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Who Elected Neil Young?

The title of this column brings to mind the unsuccessful confirmation hearing for the man whose name—Robert Bork—became a verb, “to Bork,” meaning to wrap so many of a nominee’s absurd ideas around his neck that he sinks.

Bork was nominated to the Supreme Court by President Ronald Reagan. Judge Bork’s previous mark on history was his role in the “Saturday Night Massacre” of the Watergate Scandal.

President Nixon ordered his Republican Attorney General, Elliott Richardson, to fire the Watergate special prosecutor, Archibald Cox. Richardson resigned rather than comply.

Nixon then issued the order to Republican Deputy Attorney General William Ruckelshaus, who resigned rather than comply.

Solicitor General Robert Bork was sworn in as acting Attorney General and issued the same order. Bork fired Cox, an act later found by a federal judge to be unlawful. However that may be, Bork was nominated to the US Court of Appeals by President Reagan in 1981 and to the Supreme Court in 1987.

His theory of Constitutional interpretation is called originalism, and that theory led him to a position he had recanted by the time of his confirmation hearings, that the First Amendment’s guarantee of free speech and a free press applies only to political debate. Not novels, not poetry, not photography, not dance, not music—just give and take over political issues.

Most Indian nations in North America have traditions that allow anyone to speak their mind, although it’s certainly true that some tribal governments have departed from those traditions to punish their critics. Since the First Amendment does not apply to Indian nations, it’s good for us to think about the contours of free expression when confronted with the spectacle of a musician who happens to be a Canadian ex-pat in a very public political debate with Canada’s elected Prime Minister.

We know who elected Stephen Harper, so who elected Neil Young?

How dare an entertainer contest with a politician for hearts and minds?

I’m here to suggest that politicians are entertainers and entertainers are politicians and I expect it was that realization that backed Judge Bork from his “originalist” view that because the purpose of the First Amendment was to protect robust political debate, it only protects politicians in the immediate practice of politics.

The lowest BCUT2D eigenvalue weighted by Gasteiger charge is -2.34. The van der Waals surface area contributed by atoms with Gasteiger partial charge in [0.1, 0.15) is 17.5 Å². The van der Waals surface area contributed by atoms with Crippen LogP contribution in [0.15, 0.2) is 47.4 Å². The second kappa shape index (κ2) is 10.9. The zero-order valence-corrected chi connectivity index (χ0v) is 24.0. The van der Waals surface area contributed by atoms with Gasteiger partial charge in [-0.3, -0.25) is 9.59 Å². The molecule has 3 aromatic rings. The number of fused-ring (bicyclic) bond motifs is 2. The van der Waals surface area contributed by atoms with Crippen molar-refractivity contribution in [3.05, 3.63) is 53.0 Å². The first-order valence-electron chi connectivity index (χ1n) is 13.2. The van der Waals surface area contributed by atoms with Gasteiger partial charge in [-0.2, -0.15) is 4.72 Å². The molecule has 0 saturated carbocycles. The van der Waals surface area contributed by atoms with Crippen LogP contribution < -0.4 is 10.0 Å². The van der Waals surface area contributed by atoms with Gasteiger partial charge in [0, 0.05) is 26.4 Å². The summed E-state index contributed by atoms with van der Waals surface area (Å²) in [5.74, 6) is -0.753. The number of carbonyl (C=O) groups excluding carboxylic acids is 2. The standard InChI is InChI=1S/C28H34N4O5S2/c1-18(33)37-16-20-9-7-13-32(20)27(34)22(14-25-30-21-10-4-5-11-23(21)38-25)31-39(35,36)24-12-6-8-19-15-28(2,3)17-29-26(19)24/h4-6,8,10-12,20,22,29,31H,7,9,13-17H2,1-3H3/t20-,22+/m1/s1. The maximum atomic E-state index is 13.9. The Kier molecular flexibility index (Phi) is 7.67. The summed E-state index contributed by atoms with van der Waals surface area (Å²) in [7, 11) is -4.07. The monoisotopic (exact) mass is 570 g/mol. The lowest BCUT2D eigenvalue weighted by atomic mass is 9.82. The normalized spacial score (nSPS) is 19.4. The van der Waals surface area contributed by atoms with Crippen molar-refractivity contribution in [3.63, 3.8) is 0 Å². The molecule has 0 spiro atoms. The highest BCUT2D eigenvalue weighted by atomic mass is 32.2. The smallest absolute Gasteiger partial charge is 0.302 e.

The poet Langston Hughes asked, “What happens to a dream deferred? Does it dry up like a raisin in the sun…?”

The poet Joy Harjo observed “We no longer know the names of the birds here, how to speak to them by their personal names.”

In my poetry book, I wrote of “Briefcase warriors ululating; counting coup; seeking dignity.”

How many ways might poems be read as direct opposition to elected politicians? The politicians are more legitimate than the poets why? One way modern society measures legitimacy is with money.

I know many politicians who became wealthy. I’ve had the honor of meeting Joy Harjo, and she appeared no wealthier than I am, which is to say not at all. Neither would Langston Hughes have fared well in the metric of one dollar-one vote. While I don’t endorse that metric, adding music to the words sometimes levels out the monetary end of the playing field.

The poets who performed under the name Lynyrd Skynyrd did better on the money front that any poets without music, and they went after Neil Young head on in 1974 for denouncing racism in the states of the Confederacy:

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“Well I heard Mister Young sing about her

Well, I heard ol' Neil put her down

Well, I hope Neil Young will remember

A southern man don't need him around anyhow…”

(“She” is Sweet Home Alabama.)

It was perhaps inevitable that the movement fueled by “freedom songs” would inspire a backlash from the safety of the rearview mirror.

Is it possible to argue that Lynyrd Skynyrd v. Neil Young is one argument and Stephen Harper v. Neil Young is a different argument without buying into the idea that politics and art live in separate universes? If Judge Robert Bork could not maintain that idea, can anybody?

To the extent they are separate universes, Harper has trespassed on Young’s turf with his own band, but few would rank Herringbone with Crazy Horse.

Young does not propose to return from his US exile and challenge Harper for his political laurels. Some people would say that’s too bad, but most of us draw one thing from this intertwining of politics and art. Since both disciplines contend for the hearts and minds of the public, Harper owes Young straight up responses to criticism. Belittling Young’s profession is not a response.

Neil Young says aboriginal communities near the tar sands development have cancer rates 30 percent higher than the rest of Canada. He says treaties are being violated.

The Prime Minister’s office says the tar sands employ a lot of people and even rock stars need petroleum. If that’s the best the Prime Minister can do, then it’s fair to say that Young is a better politician than Harper is an entertainer.

Steve Russell, Cherokee Nation of Oklahoma, is a Texas trial court judge by assignment and associate professor emeritus of criminal justice at Indiana University-Bloomington. He lives in Georgetown, Texas.